Jag har i tidigare inlägg i denna serie diskuterat varför theos ("Gud") saknar bestämd artikel i Joh 1:1c. Eftersom det har kommenterats en del om detta av läsare, vill jag kompletterar mina egna slutsatser med ett citat av Daniel B. Wallace från William D. Mounce bok Basics of Biblical Greek Grammar, sid 28-29. Det är flera saker som är viktiga att notera i Joh 1:1c i fråga om grammatik och syntax, och de exempel på olika grekiska konstruktioner som Wallace ger visar hur Joh 1:1c bör översättas.
The nominative case is the case that the subject is in. When the subject takes an equative verb like “is” (i.e., a verb that equates the subject with something else), then another noun also appear in the nominative case–the predicate nominative. In the sentence, “John is a man,” “John” is the subject and “man” is the predicate nominative. In English the subject and predicate nominative are distinguished by word order (the subject comes first). Not so in Greek. Since word order in Greek is quite flexible and is used for emphasis rather than for strict grammatical function, other means are used to determine subject from predicate nominative. For example, if one of the two nouns has the definite article, it is the subject.Wallace utvecklar detta resonemang mer deltaljerat sin egen grammatik, Greek Grammar Beyond the Basics, sidorna 256-270. Men hans korta artikel ovan i Mounce grammatik illusterar ändå bra hur grammatiken och syntaxen bör tillämpas på Joh 1:1c för att det skall stämma med dess kontext.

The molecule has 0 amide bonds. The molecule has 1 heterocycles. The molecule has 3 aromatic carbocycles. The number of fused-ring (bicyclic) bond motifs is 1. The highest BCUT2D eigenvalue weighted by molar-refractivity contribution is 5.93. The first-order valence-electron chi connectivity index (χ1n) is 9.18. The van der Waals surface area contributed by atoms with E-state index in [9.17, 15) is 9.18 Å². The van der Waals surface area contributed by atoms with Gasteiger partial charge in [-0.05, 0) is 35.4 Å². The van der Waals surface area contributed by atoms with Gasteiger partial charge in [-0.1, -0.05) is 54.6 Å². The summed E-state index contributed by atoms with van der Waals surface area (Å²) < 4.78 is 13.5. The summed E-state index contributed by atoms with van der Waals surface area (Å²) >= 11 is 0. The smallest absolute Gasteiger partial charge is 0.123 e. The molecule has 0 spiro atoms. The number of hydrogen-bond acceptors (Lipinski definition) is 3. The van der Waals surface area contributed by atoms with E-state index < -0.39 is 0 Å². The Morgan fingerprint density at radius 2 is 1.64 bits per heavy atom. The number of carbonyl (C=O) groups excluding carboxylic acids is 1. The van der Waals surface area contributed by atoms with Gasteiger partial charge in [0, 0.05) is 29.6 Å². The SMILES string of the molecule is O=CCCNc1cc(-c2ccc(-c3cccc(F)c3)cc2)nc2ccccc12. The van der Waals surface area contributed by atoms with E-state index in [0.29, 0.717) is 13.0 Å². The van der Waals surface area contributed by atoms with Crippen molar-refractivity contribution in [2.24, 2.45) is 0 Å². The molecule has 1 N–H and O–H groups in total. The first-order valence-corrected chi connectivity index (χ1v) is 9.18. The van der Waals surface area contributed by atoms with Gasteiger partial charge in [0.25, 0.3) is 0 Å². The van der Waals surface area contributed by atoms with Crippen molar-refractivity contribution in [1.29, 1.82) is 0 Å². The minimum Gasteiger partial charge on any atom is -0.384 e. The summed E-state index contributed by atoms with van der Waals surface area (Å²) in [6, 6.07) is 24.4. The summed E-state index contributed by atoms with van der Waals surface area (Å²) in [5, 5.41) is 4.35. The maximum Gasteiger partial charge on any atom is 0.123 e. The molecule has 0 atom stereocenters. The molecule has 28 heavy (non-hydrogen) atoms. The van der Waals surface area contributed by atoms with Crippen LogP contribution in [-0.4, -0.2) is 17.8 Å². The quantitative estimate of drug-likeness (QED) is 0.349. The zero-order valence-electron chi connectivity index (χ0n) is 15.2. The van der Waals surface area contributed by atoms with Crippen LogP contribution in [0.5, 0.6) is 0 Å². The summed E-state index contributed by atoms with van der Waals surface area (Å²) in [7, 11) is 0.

As we have said, word order is employed especially for the sake of emphasis. Generally speaking, when a word is thrown to the front of the clause it is done so for emphasis. When a predicate nominative is thrown in front of the verb, by virtue of word order it takes on emphasis. A good illustration of this is John 1:1c. The English versions typically have, “and the Word was God.” But in Greek, the word order has been reversed. It reads,
kai theos en ho logos
and God was the Word
We know that “the Word” is the subject because it has the definite article, and we translate it accordingly: “and the Word was God.” Two questions, both of theological import, should come to mind: (1) why was theos thrown forward? and (2) why does it lack the article? In brief, its emphatic position stresses its essence or quality: “What God was, the Word was” is how one translation brings out this force. Its lack of a definite article keeps us from identifying the person of the Word (Jesus Christ) with the person of “God” (the Father). That is to say, the word order tells us that Jesus Christ has all the divine attributes that the Father has: lack of article tells us that Jesus Christ is not the Father. John’s wording here is beautifully compact! It is, in fact, one of the most elegantly terse theological statements one could ever find. As Martin Luther said, the lack of an article is against Sabellianism; the word order is against Arianism.
To state this another way, look at how the different Greek constructions would be rendered:
kai ho logos en ho theos "and the Word was the God" (i.e., the Father; Sabellianism)
kai ho logos en theos "and the Word was a god" (Arianism)
kai theos en ho logos "and the Word was God" (Orthodoxy)
Jesus Christ is God and has all the attributes that the Father has. But he is not the first person of the Trinity. All this is concisely affirmed in kai theos en ho logos.